The flaw in Manchester United's team is obvious. The void in defensive midfield was mentioned before the start of the start of the season - and yet Ole Gunnar Solskjaer didn't address the position in the transfer window, despite claiming he wanted to.
In fact United were apparently thinking about a new DM as long ago as when they signed Donny van de Beek - despite the Dutchman never having an obvious role in the first team. Surely it's something that they'll have to look at next summer?
Well recent results may well have exacerbated the necessity. United have McTominay and Fred for big games, while Pogba and Matic can fill in with mixed results.
1. Declan Rice
The standout option. Declan Rice has taken his game to a new level in the past 18 months, helping propel West Ham United away from relegation dogfighting and towards the Europa League. He's a regular for England and has showed alongside Tomas Soucek that he's improved his game going forward, too.
Rice may be a lone no.6 that United are looking for, who can drop in between the centre-backs to form a back three. Equally, he might be a midfield partner to do the dirty work alongside Pogba - next to McTominay, you get the feeling that both would be box-to-box.
But given that West Ham are thriving, why would he leave? He's going to be expensive if United want to tempt him away from the London Stadium - and with Rice more of a defensive midfielder than a holding midfielder, maybe there are better passers out there who can control tempo better for United.
2. Franck Kessie
Franck Kessie's contract expires next summer - so there isn't even close to the same expense issues that United would have with Rice.
Kessie joined AC Milan as part of a mad spending spree that felt particularly Football Manager-esque from the Italian giants and like many who joined at that time, he took a while to bed in. Thriving now in Serie A, he's a complete presence capable of breaking up play and starting attacks.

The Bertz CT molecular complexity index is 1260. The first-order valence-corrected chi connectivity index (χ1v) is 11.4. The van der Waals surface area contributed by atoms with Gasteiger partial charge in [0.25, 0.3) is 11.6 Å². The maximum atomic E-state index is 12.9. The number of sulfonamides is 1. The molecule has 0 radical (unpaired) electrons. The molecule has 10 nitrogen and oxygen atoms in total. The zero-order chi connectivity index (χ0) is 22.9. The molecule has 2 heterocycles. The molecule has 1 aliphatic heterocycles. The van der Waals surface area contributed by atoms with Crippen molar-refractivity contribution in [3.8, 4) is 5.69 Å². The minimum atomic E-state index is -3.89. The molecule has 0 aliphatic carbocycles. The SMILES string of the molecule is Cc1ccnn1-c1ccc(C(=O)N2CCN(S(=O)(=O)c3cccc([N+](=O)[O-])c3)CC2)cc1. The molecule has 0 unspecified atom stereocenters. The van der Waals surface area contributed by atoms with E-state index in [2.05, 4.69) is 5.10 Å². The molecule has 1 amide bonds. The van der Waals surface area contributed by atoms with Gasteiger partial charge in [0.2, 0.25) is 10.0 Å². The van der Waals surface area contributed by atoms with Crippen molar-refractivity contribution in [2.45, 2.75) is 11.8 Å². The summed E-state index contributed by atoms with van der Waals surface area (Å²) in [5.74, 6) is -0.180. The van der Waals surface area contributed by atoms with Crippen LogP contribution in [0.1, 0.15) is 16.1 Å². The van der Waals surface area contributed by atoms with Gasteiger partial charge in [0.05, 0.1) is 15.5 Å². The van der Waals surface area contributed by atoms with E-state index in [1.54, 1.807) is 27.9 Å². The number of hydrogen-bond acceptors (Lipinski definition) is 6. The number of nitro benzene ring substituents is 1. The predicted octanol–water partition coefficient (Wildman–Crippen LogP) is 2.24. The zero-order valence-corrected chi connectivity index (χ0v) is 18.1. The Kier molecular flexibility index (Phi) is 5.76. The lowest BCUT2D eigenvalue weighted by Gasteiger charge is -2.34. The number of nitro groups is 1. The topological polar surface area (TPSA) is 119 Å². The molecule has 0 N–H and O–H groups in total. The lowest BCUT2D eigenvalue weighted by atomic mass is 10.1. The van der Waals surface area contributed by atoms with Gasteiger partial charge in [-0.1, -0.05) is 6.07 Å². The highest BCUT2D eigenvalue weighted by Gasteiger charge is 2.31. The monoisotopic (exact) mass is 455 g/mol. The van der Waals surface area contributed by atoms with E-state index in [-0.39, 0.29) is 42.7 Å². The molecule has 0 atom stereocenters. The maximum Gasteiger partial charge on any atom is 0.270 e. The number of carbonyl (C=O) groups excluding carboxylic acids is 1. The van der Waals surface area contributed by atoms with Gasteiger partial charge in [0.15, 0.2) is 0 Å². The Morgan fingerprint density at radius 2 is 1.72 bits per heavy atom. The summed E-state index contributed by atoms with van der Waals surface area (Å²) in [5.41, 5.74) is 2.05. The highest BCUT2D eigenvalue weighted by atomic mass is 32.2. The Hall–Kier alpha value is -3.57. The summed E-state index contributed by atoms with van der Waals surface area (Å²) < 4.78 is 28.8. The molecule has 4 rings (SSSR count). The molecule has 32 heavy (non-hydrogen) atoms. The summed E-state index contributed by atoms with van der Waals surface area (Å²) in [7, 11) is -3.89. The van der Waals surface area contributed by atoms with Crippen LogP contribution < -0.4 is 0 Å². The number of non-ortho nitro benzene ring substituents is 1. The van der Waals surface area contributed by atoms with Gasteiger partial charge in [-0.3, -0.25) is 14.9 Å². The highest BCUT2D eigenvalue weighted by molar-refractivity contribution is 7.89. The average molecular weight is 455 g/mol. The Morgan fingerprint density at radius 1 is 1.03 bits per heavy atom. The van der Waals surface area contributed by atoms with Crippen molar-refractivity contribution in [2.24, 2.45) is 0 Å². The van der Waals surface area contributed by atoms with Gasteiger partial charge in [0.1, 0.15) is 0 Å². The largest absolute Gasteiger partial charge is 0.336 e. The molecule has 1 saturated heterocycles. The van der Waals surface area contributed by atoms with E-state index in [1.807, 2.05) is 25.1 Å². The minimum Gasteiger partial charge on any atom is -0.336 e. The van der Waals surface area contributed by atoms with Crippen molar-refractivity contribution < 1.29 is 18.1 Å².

One concern that United fans may have though is around the pace change from Italy to England. Kessie is used to having a lot more time and space on the ball than Premier League midfielders would give him: adaption isn't guaranteed and United already have issues with a midfielder being too relaxed in possession in Pogba.
3. Wilfred Ndidi
Wilfred Ndidi has shone for Leicester City in a possession-heavy system as a lone defensive midfielder, he's a strong passer and he's excellent positionally. What's not to love?
With Ndidi having filled in at centre-back too, there's the option of using him there - whether you reserve that versatility for an injury crisis (Harry Maguire has just been rushed back from injury) or play a 4-3-3 system that fluidly morphs into a 3-4-3, similarly to how Eric Dier enabled Tottenham to a few years ago. Why not monitor Mauricio Pochettino's situation at PSG, while you're at it?
Again though, the issue from buying within the Premier League these days is that no one comes cheap. How much did Manchester United pay for Maguire? How much did the Foxes demand from Arsenal for James Maddison? Ndidi is costing at least £50m. There might be better options out on the continent.
4. Boubacar Kamara
Marseille star Boubacar Kamara was converted into a midfielder after beginning life as a centre-back. The 21-year-old screens effectively and is still learning - and he's free from next summer.
Kamara is all-action, commanding and composed ahead of a backline. While his youth would complement the likes of Greenwood, Rashford and Sancho, all developing together, playing ahead of Varane and Maguire, he'd have plenty of instruction. As a smaller name in that team, too, he could be the Casemiro of the bunch - someone who's not essential to start every game and wouldn't have the ego to mind being dropped for games in which Bruno plays further forward.
The question is whether he's quite ready for a step up. Manchester United have a history of world-class midfielders - and this guy's only really been at Marseille. He might need a stepping stone in between...
5. Kalvin Phillips
Another England star who's featured alongside Declan Rice and another player who can function as a lone defensive midfielder, in a pair or at centre-back.
Kalvin Phillips's rise has been extraordinary to watch over the last few seasons, becoming a key figure for club and country, as both ascend rapidly. Phillips has bags of energy - he plays under Marcelo Bielsa, after all - and he's a capable passer. He's very disciplined and he showed for England over the summer, he can be an asset going forward, too. He's a leader as well, which helps.
While Phillips is a good player with no particular weaknesses to his game, he perhaps isn't the kind of midfielder that will lift United to a new realm. Phillips is another good option - but another option who may end up costing far more than he's worth.
Subscribe to FourFourTwo today and get three issues delivered for just £3.
Get the best features, fun and footballing frolics straight to your inbox every week.
Thank you for signing up to Four Four Two. You will receive a verification email shortly.
There was a problem. Please refresh the page and try again.